The list is a celebration of NHS organisations that have worked hard to promote great staff engagement and create an environment where people can enjoy their work.

Using data compiled from the recent NHS staff survey, independent research firm Best Companies Group identified the top 100 trusts and 20 clinical commissioning groups.

Data was categorised into seven core areas: leadership and planning, corporate culture and communication, role satisfaction, work environment, relationship with supervisor, training, development and resources, employee engagement and satisfaction.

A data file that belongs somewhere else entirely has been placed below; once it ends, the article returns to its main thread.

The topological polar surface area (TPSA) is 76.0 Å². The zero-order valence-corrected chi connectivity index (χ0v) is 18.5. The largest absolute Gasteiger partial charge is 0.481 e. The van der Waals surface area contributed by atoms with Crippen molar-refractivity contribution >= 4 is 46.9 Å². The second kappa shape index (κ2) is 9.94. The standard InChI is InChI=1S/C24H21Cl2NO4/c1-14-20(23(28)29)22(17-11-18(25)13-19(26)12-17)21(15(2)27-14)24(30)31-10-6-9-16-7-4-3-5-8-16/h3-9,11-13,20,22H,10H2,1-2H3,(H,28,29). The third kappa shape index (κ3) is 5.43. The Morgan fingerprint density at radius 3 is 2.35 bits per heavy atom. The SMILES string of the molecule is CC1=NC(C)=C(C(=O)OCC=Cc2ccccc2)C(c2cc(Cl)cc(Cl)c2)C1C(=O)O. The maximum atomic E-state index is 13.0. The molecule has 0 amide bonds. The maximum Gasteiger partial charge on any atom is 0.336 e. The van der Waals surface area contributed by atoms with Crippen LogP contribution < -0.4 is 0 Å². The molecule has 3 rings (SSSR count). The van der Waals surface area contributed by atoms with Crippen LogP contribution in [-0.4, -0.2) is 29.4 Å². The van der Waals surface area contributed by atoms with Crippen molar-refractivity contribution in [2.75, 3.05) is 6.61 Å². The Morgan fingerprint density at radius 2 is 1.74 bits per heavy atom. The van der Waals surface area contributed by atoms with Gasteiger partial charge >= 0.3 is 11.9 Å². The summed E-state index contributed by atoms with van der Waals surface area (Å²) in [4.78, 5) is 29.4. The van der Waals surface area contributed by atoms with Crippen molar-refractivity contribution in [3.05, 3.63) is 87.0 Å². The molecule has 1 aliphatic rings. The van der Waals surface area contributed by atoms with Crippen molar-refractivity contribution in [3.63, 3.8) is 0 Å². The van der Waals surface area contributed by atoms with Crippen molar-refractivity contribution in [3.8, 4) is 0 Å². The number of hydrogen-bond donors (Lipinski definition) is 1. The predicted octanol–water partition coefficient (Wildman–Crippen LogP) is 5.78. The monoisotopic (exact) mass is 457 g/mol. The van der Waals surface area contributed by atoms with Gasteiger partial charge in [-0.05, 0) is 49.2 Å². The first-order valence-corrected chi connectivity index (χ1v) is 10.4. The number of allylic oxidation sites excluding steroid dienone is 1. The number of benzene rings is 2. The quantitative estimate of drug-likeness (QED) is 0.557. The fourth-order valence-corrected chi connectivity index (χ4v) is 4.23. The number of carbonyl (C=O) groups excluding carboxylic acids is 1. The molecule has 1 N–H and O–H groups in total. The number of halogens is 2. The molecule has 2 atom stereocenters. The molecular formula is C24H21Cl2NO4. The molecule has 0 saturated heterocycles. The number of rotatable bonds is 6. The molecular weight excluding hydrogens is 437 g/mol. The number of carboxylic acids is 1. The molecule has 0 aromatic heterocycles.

Staff Wellbeing Service success

The Trust’s Staff Wellbeing Service has helped almost 500 people in its first year. It is aimed at supporting staff to stay in work, rather than having prolonged periods of sick leave or helping them to return to work following an absence.

The service provides phone support, group sessions and one to one therapy for staff experiencing common mental health problems such as depression or anxiety, or difficulties coping with issues like bereavement, stress or other changes in their lives that are affecting them at work.

It has been delivered by staff working in the Trust’s mental health services since September 2014, when the Trust made the decision a year ago to bring these support services in-house to build on the existing expertise of staff.

Principles of Care Awards